Five things to watch for during the Dolphins’ preseason opener vs. Buccaneers

·4 min read
Chris O'Meara/AP

After a pair of joint practices with the Buccaneers in Tampa, the Dolphins move on to their preseason opener Saturday night.

An offseason that included big-name acquisitions and elicited record fan excitement — the team sold out 2022 season tickets and created a waitlist for the first time ever — culminates in the first game under head coach Mike McDaniel, albeit an exhibition.

Here are five things to watch for Saturday night.

Who plays, who doesn’t

When asked before Thursday’s practice whether he had decided to play Tua Tagovailoa in the preseason opener, McDaniel insinuated he was leaning toward sitting the third-year quarterback.

“I will say that based off of the last couple practices, I’m encouraged about the idea of not playing him,” McDaniel said.

Tagovailoa wrapped up a productive pair of joint practices with the Buccaneers with a strong performance Thursday, throwing multiple touchdowns in team drills. With that being the lasting image of Tagovailoa’s work before the preseason opener, McDaniel could very well be compelled to hold off his debut for another week.

Meanwhile, McDaniel said certain players likely won’t play Saturday. The team has been cautious about the practice reps for veterans such as cornerback Xavien Howard, left tackle Terron Armstead and outside linebacker Melvin Ingram III. It would be a surprise to see any of those players see the field, as well as established veterans such as wide receiver Tyreek Hill and defensive end Emmanuel Ogbah.

McDaniel, though, said, “everybody is expected to be prepared to play, but there’ll certainly be players that don’t.”

Debut of McDaniel’s offense

The installation of McDaniel’s wide zone running scheme has been the leading story line in the first three weeks of training camp in Miami Gardens. Offensive players have praised the creativity of the offense and defensive players have noted the difficulty of game-planning against its speed.

“They do a lot of misdirection stuff and make you have to have great eyes,” outside linebacker Shaquil Barrett said. “If you’re looking in the wrong spot you could get out of position, and they use that as an advantage — run game with the reaches and the wide runs and all the motions in the run game and the passing game too is the same. It’s just nothing straightforward — you have to be on your p’s and q’s, on your assignments and on your keys so we can execute. I think they are going to have us prepared for the season this year because we have to be disciplined and be able to go against them and have a good game against them.”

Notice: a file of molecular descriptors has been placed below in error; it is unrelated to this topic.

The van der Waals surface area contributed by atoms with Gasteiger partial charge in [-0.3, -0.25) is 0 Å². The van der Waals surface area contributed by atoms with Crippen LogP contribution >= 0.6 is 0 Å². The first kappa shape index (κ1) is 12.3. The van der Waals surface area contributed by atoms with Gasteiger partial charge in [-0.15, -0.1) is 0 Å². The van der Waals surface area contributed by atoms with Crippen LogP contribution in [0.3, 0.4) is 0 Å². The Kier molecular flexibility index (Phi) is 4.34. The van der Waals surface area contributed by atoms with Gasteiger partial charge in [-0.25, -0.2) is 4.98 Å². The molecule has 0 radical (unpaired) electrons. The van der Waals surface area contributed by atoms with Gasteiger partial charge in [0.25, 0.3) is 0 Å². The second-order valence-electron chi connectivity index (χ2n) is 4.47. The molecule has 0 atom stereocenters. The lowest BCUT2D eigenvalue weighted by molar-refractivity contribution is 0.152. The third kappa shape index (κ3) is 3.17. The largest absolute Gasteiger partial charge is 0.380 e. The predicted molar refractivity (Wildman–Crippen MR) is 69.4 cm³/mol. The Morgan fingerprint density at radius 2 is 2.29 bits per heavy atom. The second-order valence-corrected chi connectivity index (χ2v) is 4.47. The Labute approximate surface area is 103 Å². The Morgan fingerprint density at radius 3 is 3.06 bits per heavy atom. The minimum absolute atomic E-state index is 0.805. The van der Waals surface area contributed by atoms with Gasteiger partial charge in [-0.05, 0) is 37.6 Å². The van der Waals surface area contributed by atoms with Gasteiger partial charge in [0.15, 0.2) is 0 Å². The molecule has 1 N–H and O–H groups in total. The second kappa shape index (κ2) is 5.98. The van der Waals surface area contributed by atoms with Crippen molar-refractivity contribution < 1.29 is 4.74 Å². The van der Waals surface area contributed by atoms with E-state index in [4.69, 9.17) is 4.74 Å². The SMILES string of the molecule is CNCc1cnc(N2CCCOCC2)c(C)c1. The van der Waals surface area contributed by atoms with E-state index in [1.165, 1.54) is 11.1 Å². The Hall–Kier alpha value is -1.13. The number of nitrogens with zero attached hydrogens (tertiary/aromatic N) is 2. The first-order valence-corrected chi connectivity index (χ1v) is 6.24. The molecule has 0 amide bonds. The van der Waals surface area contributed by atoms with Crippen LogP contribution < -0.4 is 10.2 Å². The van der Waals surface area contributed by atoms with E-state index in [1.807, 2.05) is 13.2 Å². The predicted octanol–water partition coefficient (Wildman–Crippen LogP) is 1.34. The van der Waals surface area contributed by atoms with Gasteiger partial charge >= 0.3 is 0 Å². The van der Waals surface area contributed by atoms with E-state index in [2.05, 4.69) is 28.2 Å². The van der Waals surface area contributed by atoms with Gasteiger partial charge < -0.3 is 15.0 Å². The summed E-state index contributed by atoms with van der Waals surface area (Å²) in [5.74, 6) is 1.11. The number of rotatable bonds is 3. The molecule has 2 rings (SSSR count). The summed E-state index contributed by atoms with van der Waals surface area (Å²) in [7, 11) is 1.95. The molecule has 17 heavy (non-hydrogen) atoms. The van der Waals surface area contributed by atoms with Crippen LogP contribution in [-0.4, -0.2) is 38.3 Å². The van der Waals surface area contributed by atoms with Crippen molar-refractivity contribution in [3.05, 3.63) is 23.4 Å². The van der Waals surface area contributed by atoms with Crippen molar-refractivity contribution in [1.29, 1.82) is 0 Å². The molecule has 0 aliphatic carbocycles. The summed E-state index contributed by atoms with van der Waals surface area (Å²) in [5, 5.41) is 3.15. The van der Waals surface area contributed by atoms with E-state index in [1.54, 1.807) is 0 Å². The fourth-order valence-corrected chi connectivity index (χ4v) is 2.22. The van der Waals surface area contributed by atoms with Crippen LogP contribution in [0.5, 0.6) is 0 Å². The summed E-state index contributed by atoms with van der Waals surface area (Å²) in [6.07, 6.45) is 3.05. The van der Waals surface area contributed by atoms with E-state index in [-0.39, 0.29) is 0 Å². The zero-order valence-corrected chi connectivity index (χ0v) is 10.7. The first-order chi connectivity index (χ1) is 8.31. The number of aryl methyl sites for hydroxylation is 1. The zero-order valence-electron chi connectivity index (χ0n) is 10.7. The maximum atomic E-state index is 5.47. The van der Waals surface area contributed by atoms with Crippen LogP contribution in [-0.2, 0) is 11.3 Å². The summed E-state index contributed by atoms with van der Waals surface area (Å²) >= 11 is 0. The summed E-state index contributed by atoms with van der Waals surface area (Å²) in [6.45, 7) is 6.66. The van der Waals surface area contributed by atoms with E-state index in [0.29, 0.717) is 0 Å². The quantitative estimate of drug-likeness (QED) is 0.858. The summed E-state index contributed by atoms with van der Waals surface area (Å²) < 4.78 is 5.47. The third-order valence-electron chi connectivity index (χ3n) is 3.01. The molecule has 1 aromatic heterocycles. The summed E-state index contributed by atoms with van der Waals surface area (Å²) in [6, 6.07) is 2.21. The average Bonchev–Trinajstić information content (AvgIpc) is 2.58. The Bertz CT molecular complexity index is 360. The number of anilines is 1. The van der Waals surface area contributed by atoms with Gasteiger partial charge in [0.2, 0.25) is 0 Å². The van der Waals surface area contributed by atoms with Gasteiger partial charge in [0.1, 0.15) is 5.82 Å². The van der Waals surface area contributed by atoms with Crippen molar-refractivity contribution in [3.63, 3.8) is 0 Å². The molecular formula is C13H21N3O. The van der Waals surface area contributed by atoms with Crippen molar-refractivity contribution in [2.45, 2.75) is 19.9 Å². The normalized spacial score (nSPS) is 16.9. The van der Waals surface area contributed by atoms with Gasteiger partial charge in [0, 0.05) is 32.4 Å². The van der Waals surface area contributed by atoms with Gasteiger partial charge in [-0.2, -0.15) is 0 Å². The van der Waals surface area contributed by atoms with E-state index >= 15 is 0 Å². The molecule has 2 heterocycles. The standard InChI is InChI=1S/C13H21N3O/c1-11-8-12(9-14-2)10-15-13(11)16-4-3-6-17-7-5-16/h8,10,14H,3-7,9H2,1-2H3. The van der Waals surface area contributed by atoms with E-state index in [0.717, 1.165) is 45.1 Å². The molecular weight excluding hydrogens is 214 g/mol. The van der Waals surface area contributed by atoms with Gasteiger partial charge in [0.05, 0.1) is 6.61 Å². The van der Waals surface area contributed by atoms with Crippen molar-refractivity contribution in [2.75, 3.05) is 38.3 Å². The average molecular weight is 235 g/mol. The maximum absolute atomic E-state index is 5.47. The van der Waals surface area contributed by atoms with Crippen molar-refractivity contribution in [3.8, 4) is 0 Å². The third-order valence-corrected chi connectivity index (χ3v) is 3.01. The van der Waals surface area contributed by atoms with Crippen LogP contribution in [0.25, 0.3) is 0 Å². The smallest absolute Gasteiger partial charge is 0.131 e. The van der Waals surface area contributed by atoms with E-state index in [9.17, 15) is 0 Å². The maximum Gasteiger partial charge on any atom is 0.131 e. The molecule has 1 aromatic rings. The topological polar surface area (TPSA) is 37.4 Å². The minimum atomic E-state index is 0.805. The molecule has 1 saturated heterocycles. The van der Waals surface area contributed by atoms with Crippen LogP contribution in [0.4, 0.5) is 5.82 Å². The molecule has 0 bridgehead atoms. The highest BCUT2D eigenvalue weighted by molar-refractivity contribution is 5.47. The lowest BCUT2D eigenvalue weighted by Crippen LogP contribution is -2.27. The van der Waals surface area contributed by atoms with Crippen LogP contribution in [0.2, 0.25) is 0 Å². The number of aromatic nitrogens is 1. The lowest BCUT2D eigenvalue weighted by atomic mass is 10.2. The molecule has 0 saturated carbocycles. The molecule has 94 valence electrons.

While multiple top offensive players might be sidelined Saturday, the preseason opener should give a good look at the progression of the offense. Thus far, the passing game appears to be ahead of the running game. Saturday will also mark McDaniel’s first game calling plays as head coach. He’s expected to communicate with multiple assistants in the coaches’ booth and has been prepping for the game-day responsibility by relaying play-calls during practice via walkie-talkie.

Offensive line combinations

Media guidelines prohibit reporters from stating offensive line combinations during training camp, but the Dolphins’ first depth chart showed the starting five that the team is expected to take into the regular season: Armstead at left tackle, Liam Eichenberg at left guard, Connor Williams at center, Robert Hunt at right guard and Austin Jackson at right tackle. Aside from the coalescence of this unit, the depth of the offensive line is one to monitor with multiple reserve spots available. If Armstead does not play, Larnel Coleman is listed as his backup on the depth chart. Otherwise, the playing time of linemen — and how early they enter the game — will be telling of the position group’s pecking order.

Young receivers

Hill and Jaylen Waddle have starred in training camp but other young receivers have stood out, too, most notably rookies Erik Ezukanma and Braylon Sanders. The two figure to get extensive action in the preseason opener and could help their causes — Ezukanama receiving an early offensive role and Sanders making the team — with good performances Saturday. Second-year tight end Hunter Long should also receive a lot of playing time and has a big opportunity to increase his role after playing sparingly last season.

Young defensive backs

Howard will play minimally — if at all — Saturday, meaning young cornerbacks Noah Igbinoghene and Trill Williams will continue to see a lot of time on the field. Igbinoghene was listed as a backup corner on the depth chart, while Williams was listed on the third team. However, Williams has outperformed Igbinoghene to this point. The Dolphins have a strong trio at cornerback when Byron Jones returns from the physically-unable-to-perform list but the depth behind that is questionable. The first of three preseason games will go a long way to deciding who takes key reserve spots at the position.